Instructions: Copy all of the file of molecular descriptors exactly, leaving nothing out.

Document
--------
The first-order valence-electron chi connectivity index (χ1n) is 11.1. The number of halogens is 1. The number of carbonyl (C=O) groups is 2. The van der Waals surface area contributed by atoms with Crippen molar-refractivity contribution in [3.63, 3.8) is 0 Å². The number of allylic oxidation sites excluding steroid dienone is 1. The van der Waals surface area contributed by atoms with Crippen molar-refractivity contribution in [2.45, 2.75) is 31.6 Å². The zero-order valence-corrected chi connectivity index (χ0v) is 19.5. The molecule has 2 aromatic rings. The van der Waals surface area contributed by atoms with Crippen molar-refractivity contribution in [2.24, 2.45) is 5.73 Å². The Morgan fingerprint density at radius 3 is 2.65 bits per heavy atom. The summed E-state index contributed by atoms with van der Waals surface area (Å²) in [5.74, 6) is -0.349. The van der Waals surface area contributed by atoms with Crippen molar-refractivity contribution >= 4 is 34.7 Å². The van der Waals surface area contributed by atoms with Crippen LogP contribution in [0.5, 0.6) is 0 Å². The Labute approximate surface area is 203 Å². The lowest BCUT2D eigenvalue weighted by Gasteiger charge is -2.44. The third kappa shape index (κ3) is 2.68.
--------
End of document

The first-order valence-electron chi connectivity index (χ1n) is 11.1. The number of halogens is 1. The number of carbonyl (C=O) groups is 2. The van der Waals surface area contributed by atoms with Crippen molar-refractivity contribution in [3.63, 3.8) is 0 Å². The number of allylic oxidation sites excluding steroid dienone is 1. The van der Waals surface area contributed by atoms with Crippen molar-refractivity contribution in [2.45, 2.75) is 31.6 Å². The zero-order valence-corrected chi connectivity index (χ0v) is 19.5. The molecule has 2 aromatic rings. The van der Waals surface area contributed by atoms with Crippen molar-refractivity contribution in [2.24, 2.45) is 5.73 Å². The Morgan fingerprint density at radius 3 is 2.65 bits per heavy atom. The summed E-state index contributed by atoms with van der Waals surface area (Å²) in [5.74, 6) is -0.349. The van der Waals surface area contributed by atoms with Crippen molar-refractivity contribution >= 4 is 34.7 Å². The van der Waals surface area contributed by atoms with Crippen LogP contribution in [0.5, 0.6) is 0 Å². The Labute approximate surface area is 203 Å². The lowest BCUT2D eigenvalue weighted by Gasteiger charge is -2.44. The third kappa shape index (κ3) is 2.68.